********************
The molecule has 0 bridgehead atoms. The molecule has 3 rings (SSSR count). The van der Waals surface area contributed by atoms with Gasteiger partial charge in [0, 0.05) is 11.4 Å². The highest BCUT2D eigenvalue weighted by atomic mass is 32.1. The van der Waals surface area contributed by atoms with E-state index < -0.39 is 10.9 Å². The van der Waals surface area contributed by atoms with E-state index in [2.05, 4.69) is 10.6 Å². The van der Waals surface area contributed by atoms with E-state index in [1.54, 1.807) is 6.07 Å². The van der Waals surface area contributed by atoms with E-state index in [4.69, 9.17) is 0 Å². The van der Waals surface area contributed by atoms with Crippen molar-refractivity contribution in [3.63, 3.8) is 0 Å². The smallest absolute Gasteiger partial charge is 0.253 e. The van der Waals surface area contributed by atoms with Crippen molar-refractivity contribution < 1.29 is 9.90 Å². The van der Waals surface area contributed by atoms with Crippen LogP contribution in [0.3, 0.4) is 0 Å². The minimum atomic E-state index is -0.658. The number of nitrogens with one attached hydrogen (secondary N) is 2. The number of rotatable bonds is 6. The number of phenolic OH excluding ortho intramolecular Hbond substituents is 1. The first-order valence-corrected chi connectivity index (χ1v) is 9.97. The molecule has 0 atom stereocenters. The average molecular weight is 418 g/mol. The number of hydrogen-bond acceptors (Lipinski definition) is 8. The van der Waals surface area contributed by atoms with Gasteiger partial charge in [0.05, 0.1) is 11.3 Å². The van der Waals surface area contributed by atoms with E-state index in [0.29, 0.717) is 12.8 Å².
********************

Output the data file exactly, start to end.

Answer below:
The molecule has 0 bridgehead atoms. The molecule has 3 rings (SSSR count). The van der Waals surface area contributed by atoms with Gasteiger partial charge in [0, 0.05) is 11.4 Å². The highest BCUT2D eigenvalue weighted by atomic mass is 32.1. The van der Waals surface area contributed by atoms with E-state index < -0.39 is 10.9 Å². The van der Waals surface area contributed by atoms with E-state index in [2.05, 4.69) is 10.6 Å². The van der Waals surface area contributed by atoms with E-state index in [1.54, 1.807) is 6.07 Å². The van der Waals surface area contributed by atoms with E-state index in [4.69, 9.17) is 0 Å². The van der Waals surface area contributed by atoms with Crippen molar-refractivity contribution in [3.63, 3.8) is 0 Å². The smallest absolute Gasteiger partial charge is 0.253 e. The van der Waals surface area contributed by atoms with Crippen molar-refractivity contribution < 1.29 is 9.90 Å². The van der Waals surface area contributed by atoms with Crippen LogP contribution in [0.3, 0.4) is 0 Å². The minimum atomic E-state index is -0.658. The number of nitrogens with one attached hydrogen (secondary N) is 2. The number of rotatable bonds is 6. The number of phenolic OH excluding ortho intramolecular Hbond substituents is 1. The first-order valence-corrected chi connectivity index (χ1v) is 9.97. The molecule has 0 atom stereocenters. The average molecular weight is 418 g/mol. The number of hydrogen-bond acceptors (Lipinski definition) is 8. The van der Waals surface area contributed by atoms with Gasteiger partial charge in [0.05, 0.1) is 11.3 Å². The van der Waals surface area contributed by atoms with E-state index in [0.29, 0.717) is 12.8 Å².